BALTIMORE — Mourners gathered at a Baltimore funeral home Sunday to remember a 25-year-old black man who died a week ago while in police custody, an unexplained death that has brought thousands to the city’s downtown to protest police violence.
The wake for Freddie Gray on Sunday afternoon came the day after the largest demonstration yet since he died on April 19 and two weeks after a foot chase with patrol officers, his eventual arrest and his ride in a police transport van.
“I am very happy that people who don’t even know him still cared enough to come,” Jasmine Lee, who said she was Gray’s cousin, said outside the funeral home where a steady trickle of people passed through to pay their respects.
Anthony Batts, the city’s police commissioner, said Friday that officers who detained Gray failed to give him timely medical attention for a spinal injury he suffered while in custody.
The head of the Baltimore police union called that assertion premature and said it was apparently “politically driven.”
Gray is one of a growing number of black men who have died under questionable circumstances during police encounters in recent months. The incidents have triggered an outcry over the use of force by law enforcement against African-Americans.
Last year, weeks of protests followed the fatal shooting of unarmed black teenager Michael Brown by a white officer in Ferguson, Missouri, and the chokehold death of Eric Garner in New York City.
About 2,000 people marched Saturday afternoon through downtown Baltimore, pausing at the Camden Yards ballpark, the home of the Orioles major league baseball team, where some demonstrators shouted chants at officers standing guard.
As darkness fell, about 100 protesters splintered off and threw bottles, metal barricades and other objects at police officers and their cruisers, authorities said.
The windows of several businesses were smashed, Batts, the police commissioner, said.
Police arrested 34 people who ignored orders to disperse, Batts said, and at least six officers were hurt in skirmishes. Several police vehicles were damaged.
“A small contingent of yesterday’s protesters caused violent disruptions downtown and in west Baltimore last night and early this morning after what had been mostly peaceful protests,” police said in a statement.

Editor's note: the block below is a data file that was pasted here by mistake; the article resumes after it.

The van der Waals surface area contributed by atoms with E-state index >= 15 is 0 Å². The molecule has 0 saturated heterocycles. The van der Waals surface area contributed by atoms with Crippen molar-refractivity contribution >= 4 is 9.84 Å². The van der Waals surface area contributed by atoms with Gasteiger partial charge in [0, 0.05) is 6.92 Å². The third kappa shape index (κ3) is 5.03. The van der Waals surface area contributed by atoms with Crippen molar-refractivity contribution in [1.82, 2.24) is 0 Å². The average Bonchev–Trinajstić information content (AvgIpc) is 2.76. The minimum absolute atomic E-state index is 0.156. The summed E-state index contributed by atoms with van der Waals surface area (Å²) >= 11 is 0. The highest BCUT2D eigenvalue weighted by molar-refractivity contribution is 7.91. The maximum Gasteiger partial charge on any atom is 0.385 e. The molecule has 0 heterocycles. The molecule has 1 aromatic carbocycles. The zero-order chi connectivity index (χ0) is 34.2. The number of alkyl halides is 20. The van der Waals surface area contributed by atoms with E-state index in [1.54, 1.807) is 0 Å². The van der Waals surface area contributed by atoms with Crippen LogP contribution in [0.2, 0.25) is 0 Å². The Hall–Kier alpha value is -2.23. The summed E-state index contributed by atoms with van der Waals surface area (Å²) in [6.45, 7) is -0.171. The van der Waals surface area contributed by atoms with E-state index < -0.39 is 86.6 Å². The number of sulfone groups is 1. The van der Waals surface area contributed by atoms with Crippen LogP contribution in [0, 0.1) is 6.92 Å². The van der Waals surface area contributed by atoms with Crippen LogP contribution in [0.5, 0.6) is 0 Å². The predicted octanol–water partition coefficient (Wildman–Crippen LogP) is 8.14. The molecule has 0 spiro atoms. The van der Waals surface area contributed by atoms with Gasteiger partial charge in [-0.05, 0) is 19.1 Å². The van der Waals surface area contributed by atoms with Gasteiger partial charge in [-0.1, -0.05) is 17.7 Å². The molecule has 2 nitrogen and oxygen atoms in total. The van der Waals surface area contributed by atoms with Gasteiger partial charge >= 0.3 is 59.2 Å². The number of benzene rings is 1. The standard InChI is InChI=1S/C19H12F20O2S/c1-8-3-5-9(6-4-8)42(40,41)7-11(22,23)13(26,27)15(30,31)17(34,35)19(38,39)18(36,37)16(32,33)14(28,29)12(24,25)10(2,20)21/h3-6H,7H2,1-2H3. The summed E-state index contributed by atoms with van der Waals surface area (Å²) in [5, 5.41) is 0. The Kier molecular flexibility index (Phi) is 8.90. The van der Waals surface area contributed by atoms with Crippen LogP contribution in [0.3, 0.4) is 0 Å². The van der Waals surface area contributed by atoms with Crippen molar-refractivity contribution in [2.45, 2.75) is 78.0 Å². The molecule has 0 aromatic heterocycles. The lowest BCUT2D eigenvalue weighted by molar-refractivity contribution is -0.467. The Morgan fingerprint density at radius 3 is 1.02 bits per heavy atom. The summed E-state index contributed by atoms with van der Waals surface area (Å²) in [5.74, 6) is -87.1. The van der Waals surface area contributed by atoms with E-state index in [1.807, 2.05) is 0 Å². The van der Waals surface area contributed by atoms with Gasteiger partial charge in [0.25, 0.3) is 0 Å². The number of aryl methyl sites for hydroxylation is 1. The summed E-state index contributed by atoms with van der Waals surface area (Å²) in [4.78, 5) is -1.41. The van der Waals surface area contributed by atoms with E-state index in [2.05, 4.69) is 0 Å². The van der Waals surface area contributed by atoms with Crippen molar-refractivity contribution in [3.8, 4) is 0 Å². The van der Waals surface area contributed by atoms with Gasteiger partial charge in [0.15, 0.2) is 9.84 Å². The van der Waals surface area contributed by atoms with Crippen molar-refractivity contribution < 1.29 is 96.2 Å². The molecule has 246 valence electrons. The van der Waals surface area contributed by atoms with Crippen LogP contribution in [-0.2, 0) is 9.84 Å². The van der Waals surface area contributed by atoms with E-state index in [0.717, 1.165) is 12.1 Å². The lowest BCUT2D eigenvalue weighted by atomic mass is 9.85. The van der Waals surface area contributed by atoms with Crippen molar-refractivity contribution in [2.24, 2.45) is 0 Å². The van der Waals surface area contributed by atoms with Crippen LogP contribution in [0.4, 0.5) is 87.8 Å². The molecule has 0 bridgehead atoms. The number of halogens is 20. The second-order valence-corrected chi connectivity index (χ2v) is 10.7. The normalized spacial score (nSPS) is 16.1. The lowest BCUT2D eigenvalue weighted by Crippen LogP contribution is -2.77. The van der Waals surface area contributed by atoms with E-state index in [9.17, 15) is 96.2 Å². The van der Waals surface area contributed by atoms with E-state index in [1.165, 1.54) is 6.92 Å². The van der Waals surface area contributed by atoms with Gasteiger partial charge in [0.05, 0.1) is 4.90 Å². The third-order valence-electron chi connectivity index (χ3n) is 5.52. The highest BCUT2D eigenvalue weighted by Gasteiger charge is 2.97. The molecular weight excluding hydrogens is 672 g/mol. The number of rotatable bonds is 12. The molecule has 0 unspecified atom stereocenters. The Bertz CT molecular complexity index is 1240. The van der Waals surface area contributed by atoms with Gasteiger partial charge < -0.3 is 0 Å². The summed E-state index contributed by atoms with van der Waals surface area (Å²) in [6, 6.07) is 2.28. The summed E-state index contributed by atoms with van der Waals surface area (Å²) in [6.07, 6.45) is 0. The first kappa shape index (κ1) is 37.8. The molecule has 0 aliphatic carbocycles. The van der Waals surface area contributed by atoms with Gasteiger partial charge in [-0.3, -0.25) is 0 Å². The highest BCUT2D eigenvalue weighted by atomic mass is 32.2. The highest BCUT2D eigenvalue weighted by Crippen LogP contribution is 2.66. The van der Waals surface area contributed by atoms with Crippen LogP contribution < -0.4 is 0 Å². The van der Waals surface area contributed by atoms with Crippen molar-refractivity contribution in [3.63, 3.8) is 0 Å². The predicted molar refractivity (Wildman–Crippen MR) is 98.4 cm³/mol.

The department beefed up its presence downtown and across Baltimore on Sunday. Extra officers were to be deployed in the area through the night and into next week.
Fredericka Gray, Freddie’s twin sister, joined Baltimore Mayor Stephanie Rawlings-Blake at a news conference, urging calm.
“Freddie’s father and mother do not want violence, violence does not get justice,” she said.
Six Baltimore police officers have been suspended in the Gray case, and an internal police investigation is under way.
Rawlings-Blake, who has called for answers in Gray’s death, said agitators at the Saturday demonstration disrupted the otherwise peaceful political action.
“I am profoundly disappointed to see the violence in our city this evening,” she said Saturday.
Much of the violence occurred near Camden Yards, where the Orioles were playing the Boston Red Sox. Toward the end of the game, fans were told to stay in place because officials were concerned about safety.
Protesters have called for the prosecution of the six officers involved in Gray’s arrest and for reforming police tactics. Police have yet to explain when and how Gray was injured.
Standing in the street outside of the wake on Sunday, a small group of people held signs reading “Honk for Freddie.” Passing cars frequently sounded their horns.
Among those attended the viewing was Dwayne Peay, who called for calm out of respect for the wishes of Gray’s family.
“We want no violence, just peace for everyone, including the Baltimore Police Department,” Peay said after exiting the funeral home.
Funeral services for Gray are scheduled for Monday morning, followed by his burial.